Neglected parasitic diseases (NTDs) are still considered one of the most prevalent public health problems in 149 tropical and subtropical countries affecting more than 1 billion people annually. The available chemical entities to treat neglected diseases such as malaria and schistosomiasis are associated with various limitations, in particular, the widespread drug resistance, severe adverse effects and the absence of financial attractive. Currently, the pharmaceutical treatment is still based on few chemical scaffolds. Thus, the development of new drugs active against Plasmodium falciparum and Schistosoma mansoni, obtained through an efficient and inexpensive synthesis, represents today a compelling priority. It is well known that some similar redox processes characterize the digestion of hemoglobin of the protozoon Plasmodium and the blood fluke Schistosoma and, on this basis, two effective antimalarials, artemisinin and mefloquine, have shown antischistosomal properties. Similarly, several natural and synthetic quinone derivatives have previously highlighted to be effective against both human parasistics. In this perspective, a number of compounds with dioxothiazine ring fused to the quinone moiety has been synthesized and a possible antimalarial and schistosomicidal activity has been investigated. Interestingly, the pharmacological results allowed to observe that the antiparasitic activity is most likely related to some structural requirements, in particular, the regiochemistry of dioxothiazine ring and the type of the substituents on the quinone play a crucial role on the antiparasitic effects. Overall these data clearly point out the thiazinoquinone scaffold as potential new lead structure for neglected disease drugs discovery.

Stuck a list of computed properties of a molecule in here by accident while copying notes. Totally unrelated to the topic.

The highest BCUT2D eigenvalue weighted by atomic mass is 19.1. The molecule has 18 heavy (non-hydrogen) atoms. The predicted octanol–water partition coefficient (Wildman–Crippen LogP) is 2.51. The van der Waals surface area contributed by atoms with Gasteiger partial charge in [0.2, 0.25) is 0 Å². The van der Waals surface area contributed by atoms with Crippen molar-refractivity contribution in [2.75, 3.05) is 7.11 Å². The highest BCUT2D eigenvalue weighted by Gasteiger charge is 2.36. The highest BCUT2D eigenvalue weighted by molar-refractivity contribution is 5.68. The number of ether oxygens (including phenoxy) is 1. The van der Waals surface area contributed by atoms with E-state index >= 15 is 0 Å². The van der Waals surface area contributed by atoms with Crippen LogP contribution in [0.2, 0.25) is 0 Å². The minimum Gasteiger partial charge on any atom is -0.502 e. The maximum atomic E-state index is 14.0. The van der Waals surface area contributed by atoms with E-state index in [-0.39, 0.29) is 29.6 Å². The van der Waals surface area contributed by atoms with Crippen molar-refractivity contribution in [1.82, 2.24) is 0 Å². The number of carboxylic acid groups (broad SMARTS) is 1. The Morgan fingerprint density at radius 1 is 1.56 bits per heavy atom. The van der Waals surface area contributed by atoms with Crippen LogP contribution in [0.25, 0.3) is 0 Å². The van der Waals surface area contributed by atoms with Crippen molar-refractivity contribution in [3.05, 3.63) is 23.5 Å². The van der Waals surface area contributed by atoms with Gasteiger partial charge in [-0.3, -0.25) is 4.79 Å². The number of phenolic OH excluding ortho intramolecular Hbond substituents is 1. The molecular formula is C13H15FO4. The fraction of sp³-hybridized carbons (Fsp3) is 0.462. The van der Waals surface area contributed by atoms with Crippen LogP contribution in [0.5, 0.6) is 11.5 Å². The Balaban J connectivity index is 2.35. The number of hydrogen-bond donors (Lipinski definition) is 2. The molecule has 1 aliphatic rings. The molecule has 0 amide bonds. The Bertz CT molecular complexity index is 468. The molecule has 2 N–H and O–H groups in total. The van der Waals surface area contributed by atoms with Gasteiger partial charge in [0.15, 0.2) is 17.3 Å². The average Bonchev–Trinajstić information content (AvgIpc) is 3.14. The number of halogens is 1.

The thiazinoquinone scaffold as chemical starting point for the design and synthesis of antiparasitic drugs

Marcello Casertano;Concetta Imperatore;Marialuisa Menna;Anna Aiello;Caterina Fattorusso;Paolo Luciano;Marco Persico;
2018

Abstract

Neglected parasitic diseases (NTDs) are still considered one of the most prevalent public health problems in 149 tropical and subtropical countries affecting more than 1 billion people annually. The available chemical entities to treat neglected diseases such as malaria and schistosomiasis are associated with various limitations, in particular, the widespread drug resistance, severe adverse effects and the absence of financial attractive. Currently, the pharmaceutical treatment is still based on few chemical scaffolds. Thus, the development of new drugs active against Plasmodium falciparum and Schistosoma mansoni, obtained through an efficient and inexpensive synthesis, represents today a compelling priority. It is well known that some similar redox processes characterize the digestion of hemoglobin of the protozoon Plasmodium and the blood fluke Schistosoma and, on this basis, two effective antimalarials, artemisinin and mefloquine, have shown antischistosomal properties. Similarly, several natural and synthetic quinone derivatives have previously highlighted to be effective against both human parasistics. In this perspective, a number of compounds with dioxothiazine ring fused to the quinone moiety has been synthesized and a possible antimalarial and schistosomicidal activity has been investigated. Interestingly, the pharmacological results allowed to observe that the antiparasitic activity is most likely related to some structural requirements, in particular, the regiochemistry of dioxothiazine ring and the type of the substituents on the quinone play a crucial role on the antiparasitic effects. Overall these data clearly point out the thiazinoquinone scaffold as potential new lead structure for neglected disease drugs discovery.
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Utilizza questo identificativo per citare o creare un link a questo documento: http://hdl.handle.net/11588/737596
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